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Around Hear Page 2

| July 30, 2008 | 0 Comments

Even after listening to all 10 tracks on Kindasorta, it’s hard to figure out just who in the hell Matt Mercado (ex-Mindbomb and Supermercado) is these days. Maybe he has no clue himself. The disc opens with the acoustic pop tune “I Found It,” which sounds like it was pulled right from a recent Bon Jovi album. Later Mercado gives another glimpse of his acoustic-ballad skills on the touching “Megan,” but the rest of the disc is all over the map. Mercado pushes the edge of innuendo with “She Swallows” (with the touching chorus “she swallows my love”), gives a weird showtune-like performance on “Beautiful Birdie,” and aims for a hoedown hit with the country stomper “Unkle Joe.” Maybe it all makes more sense when heard live. (www.mattmercado.com)
– Carter Moss

The Beatles come to mind as an obvious influence, but The Mike Michalak Band has also clearly been inspired by just about every other important rock act of the late 1960s and early 1970s. Still, what’s most refreshing about the nine tunes on Psychedelic Elephant is not the band’s skilled musicianship, but rather its tongue-in-cheek attitude. The disc’s opening cut, “Just A Dog,” is an infectious ode to a beloved canine, while the ironic lyrics and fun Caribbean beat of “Island Store” – a ditty about working at a convenience store – are thoroughly enjoyable. (www.myspace.com/mikemichalakband)
– Jeff Berkwits

After proving adept at power pop on his debut, Last Of The Rock Stars, Fred Prellberg offers a mix of rock songs and ballads on follow-up Ten Pennies Make A Dime. Once again, the arrangements are built with layered vocals and diverse instrumentation. The slower “Moments Like These” and “Tonight” are reflections on loving relationships and family bonds, while “Lies” depicts a kid getting questionable fatherly advice. Prellberg is more fun when he rocks out, evoking the distinct Midwestern flavor of Fire Town on “A Sense Of Home” and “Hands Of God.” “The World Today,” a rapid-fire news report set to a catchy beat, showcases Prellberg’s knack for clever lyrics. (no contact given)
– Terrence Flamm

Anyone curious about how dumb guys have fun should check out Ride The Boogie‘s self-titled debut. The band depicts thieves as wasted fishermen and johns via stream-of-drunkenness lyrics and basic rock arrangements. The CD has the feel of a group of buddies fooling around in the basement. Occasionally, the shenanigans pay off, as in “D Is For Chet,” a tribute to a randy cat, and it’s fun to hear a silly tale like “Big Ass Bass” set to classic rock. Things turn ugly with the violent, low-life fantasies of “Naughty Corner” and “Miss Perfect,” while “Mustache Riders” is every bit as sexist as its title implies. (www.ridetheboogie.com)
– Terrence Flamm

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For all you metalheads looking for some soul-stomping thunder, Smash Corps’ Premeditated might be the album. They play a walloping metal style that might be generously described as Iron Maiden and latter-day Metallica fronted by Slayer’s Tom Araya. From the brutal assault of “Greed” to the hard-driving riffs and wicked growls in “Climb,” Smash Corps live up to their name. (www.myspace.com/smashcorps)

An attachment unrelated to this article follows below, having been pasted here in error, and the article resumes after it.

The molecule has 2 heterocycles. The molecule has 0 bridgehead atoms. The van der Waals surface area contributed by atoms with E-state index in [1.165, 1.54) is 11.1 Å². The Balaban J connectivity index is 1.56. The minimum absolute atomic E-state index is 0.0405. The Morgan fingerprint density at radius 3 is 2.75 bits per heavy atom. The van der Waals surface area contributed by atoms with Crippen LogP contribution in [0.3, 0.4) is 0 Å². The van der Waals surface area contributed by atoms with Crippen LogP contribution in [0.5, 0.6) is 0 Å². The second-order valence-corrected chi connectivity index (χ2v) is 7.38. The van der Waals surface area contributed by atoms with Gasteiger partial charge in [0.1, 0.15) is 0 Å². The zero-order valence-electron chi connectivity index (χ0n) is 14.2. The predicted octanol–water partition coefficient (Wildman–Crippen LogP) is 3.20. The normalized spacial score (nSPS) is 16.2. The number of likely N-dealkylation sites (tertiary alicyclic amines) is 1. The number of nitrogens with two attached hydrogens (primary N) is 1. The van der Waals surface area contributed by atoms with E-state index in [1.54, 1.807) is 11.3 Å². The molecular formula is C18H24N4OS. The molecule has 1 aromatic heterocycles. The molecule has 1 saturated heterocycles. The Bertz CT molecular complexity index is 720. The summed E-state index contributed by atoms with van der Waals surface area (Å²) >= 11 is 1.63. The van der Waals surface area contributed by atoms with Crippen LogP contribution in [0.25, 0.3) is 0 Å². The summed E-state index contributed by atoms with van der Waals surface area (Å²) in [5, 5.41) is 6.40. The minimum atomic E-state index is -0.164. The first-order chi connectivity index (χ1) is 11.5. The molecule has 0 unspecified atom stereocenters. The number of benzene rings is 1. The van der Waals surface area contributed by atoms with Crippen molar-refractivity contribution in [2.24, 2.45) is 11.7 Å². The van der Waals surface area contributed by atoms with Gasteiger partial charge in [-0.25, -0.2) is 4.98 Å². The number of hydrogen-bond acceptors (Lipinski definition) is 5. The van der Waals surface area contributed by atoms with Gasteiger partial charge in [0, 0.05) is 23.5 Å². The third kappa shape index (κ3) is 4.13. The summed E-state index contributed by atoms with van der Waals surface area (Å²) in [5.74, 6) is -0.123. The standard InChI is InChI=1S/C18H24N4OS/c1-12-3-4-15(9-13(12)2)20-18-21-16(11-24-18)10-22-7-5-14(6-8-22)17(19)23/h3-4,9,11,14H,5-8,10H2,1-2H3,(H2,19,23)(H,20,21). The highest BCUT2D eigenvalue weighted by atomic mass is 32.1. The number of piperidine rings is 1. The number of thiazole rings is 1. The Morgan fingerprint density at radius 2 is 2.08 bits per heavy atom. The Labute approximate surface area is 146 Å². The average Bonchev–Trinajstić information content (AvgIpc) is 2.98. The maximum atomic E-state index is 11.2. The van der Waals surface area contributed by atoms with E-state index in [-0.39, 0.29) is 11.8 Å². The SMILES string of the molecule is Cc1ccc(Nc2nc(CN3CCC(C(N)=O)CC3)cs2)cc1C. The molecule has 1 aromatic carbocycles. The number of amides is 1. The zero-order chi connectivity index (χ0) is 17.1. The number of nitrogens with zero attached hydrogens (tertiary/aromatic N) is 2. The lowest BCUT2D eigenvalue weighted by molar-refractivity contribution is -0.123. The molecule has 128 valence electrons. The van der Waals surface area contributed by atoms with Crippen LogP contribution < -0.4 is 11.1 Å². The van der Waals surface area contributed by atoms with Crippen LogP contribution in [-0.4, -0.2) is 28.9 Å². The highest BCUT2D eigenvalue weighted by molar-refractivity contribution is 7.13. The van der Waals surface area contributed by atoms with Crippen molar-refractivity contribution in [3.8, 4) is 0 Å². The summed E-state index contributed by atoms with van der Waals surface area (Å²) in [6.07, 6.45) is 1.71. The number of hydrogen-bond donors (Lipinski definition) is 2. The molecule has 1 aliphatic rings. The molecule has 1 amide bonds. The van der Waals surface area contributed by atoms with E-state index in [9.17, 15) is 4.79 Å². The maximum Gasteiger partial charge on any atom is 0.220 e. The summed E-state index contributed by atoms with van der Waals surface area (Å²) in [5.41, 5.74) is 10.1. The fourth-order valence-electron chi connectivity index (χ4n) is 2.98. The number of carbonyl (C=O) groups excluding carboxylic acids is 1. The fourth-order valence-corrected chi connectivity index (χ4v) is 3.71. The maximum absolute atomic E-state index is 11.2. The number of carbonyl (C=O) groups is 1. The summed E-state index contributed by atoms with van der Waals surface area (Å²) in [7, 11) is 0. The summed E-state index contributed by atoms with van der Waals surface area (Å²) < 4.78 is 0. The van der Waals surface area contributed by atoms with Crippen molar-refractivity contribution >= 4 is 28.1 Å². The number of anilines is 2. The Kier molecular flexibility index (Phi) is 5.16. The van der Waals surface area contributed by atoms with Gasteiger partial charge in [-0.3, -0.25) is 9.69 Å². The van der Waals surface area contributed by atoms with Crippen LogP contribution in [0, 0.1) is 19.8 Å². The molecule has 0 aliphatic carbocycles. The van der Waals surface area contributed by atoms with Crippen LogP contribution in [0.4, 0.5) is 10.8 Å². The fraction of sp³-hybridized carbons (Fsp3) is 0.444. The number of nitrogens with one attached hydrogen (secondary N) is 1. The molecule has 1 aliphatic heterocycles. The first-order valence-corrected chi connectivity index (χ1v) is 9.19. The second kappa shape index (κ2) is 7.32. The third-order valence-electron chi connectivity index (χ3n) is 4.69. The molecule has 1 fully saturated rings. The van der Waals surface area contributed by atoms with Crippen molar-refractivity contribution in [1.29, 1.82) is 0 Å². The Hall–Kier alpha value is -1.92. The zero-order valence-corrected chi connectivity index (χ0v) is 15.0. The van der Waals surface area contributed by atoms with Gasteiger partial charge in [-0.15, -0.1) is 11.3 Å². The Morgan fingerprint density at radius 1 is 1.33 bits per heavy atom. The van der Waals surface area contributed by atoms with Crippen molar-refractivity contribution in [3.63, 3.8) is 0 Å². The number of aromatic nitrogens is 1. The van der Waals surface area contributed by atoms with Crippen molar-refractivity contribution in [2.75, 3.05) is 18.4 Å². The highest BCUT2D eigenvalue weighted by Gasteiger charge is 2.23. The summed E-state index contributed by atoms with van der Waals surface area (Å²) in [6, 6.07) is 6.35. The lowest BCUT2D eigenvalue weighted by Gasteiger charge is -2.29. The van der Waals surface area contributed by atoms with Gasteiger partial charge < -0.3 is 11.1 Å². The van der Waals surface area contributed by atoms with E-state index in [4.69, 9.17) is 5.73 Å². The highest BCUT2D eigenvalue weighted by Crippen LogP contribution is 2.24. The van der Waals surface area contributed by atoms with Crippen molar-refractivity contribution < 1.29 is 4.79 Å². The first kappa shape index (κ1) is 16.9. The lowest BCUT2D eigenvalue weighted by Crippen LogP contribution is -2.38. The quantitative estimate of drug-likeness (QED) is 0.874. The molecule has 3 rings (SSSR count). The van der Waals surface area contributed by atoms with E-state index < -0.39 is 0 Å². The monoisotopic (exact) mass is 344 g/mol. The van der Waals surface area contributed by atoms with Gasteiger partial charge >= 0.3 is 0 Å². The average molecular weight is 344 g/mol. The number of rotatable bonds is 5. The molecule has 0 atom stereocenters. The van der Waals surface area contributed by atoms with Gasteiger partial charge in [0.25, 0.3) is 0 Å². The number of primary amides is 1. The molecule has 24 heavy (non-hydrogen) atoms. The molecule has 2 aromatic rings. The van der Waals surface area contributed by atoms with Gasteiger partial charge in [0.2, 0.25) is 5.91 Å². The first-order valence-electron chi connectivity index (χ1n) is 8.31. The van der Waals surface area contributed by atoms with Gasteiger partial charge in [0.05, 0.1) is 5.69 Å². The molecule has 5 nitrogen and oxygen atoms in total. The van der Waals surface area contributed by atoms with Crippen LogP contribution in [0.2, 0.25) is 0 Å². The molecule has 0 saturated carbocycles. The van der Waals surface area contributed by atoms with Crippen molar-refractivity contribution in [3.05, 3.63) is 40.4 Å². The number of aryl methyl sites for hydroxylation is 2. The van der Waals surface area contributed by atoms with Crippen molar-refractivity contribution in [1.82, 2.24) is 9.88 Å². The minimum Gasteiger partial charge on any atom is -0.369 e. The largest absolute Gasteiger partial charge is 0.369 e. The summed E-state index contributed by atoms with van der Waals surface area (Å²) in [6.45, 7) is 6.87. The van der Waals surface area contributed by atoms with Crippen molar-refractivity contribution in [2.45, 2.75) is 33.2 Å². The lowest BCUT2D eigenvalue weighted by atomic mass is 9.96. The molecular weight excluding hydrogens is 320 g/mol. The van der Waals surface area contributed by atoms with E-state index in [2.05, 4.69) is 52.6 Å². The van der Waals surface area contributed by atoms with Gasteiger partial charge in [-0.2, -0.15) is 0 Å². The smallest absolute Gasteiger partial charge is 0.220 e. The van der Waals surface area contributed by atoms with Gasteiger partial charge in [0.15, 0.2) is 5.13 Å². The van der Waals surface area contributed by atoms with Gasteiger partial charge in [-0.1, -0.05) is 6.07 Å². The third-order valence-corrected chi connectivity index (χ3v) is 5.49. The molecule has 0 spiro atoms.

– Patrick Conlan

The Stalin Brothers attempt a lot of satire on their self-titled, 19-track CD, but the songs consistently miss their targets. “Shut Your Mouth,” “Slave To Fashion,” and “Born To Be Dumb” are rife with banal observations and forced rhymes. The philosophical “Tomorrow Always Wins” doesn’t fare much better, and it’s hard to tell if it’s supposed to be funny that the would-be savior of “Guardian Angel” comes across as a homicidal stalker. Lyrics are clearly not a strong point for The Stalin Brothers, but they are talented musicians who know how to keep the party going, particularly with the extensive jamming on “I Want It All” and “The Frigid Whip.” (www.stalinbrothers.com)
– Terrence Flamm

Venna – the husband/wife team of Marky and Heather Hladish – has created a six-song, self-titled EP that showcases intimate acoustic folk instrumentation and breathy, emotive female vocals. “Eulogy” relies solely on the simple combination of guitar and undeniable vocal talent, with an open-mic coffeeshop vibe. “Big City Story,” a moody tale of a window-shopping excursion, adds some subtle layered instruments, and “Meet Me In The Hammock (Bring Cigarettes)” uses violin to amp the romantic marital moment. (www.vennamusic.com)
– Jason Scales

Dawen Wang bills himself a neo-soul singer-songwriter, and while the vocals on his self-titled EP fit that description, the keyboard-based arrangements lean more toward light jazz. More variation would help Wang get his interesting lyrics across. “Wake Up,” a dig at Asian stereotypes in the media and society, grooves to the same easy-going tempo as the seductive “The Predicament.” Wang has a heartfelt anniversary song in “Just You,” but it would have been interesting to hear it as a duet. (www.myspace.com/da wenwang)
– Terrence Flamm

Based on the liner notes, In The Sun . . . is the culmination of Dave Ziemann‘s lifetime of dreams, disappointments, and musical devotion. The 10-track effort took at least four years to come to fruition, and though the production is rather spare, the sentiments expressed, albeit simplistic, are sweet and sincere. The kickoff cut, “Things We Need,” has a satisfying, soft rock sound, even as “Standing There” and “So Long Ago” both offer a wistful, Neil Young vibe. (DZiemann8239@wowway.com)
– Jeff Berkwits

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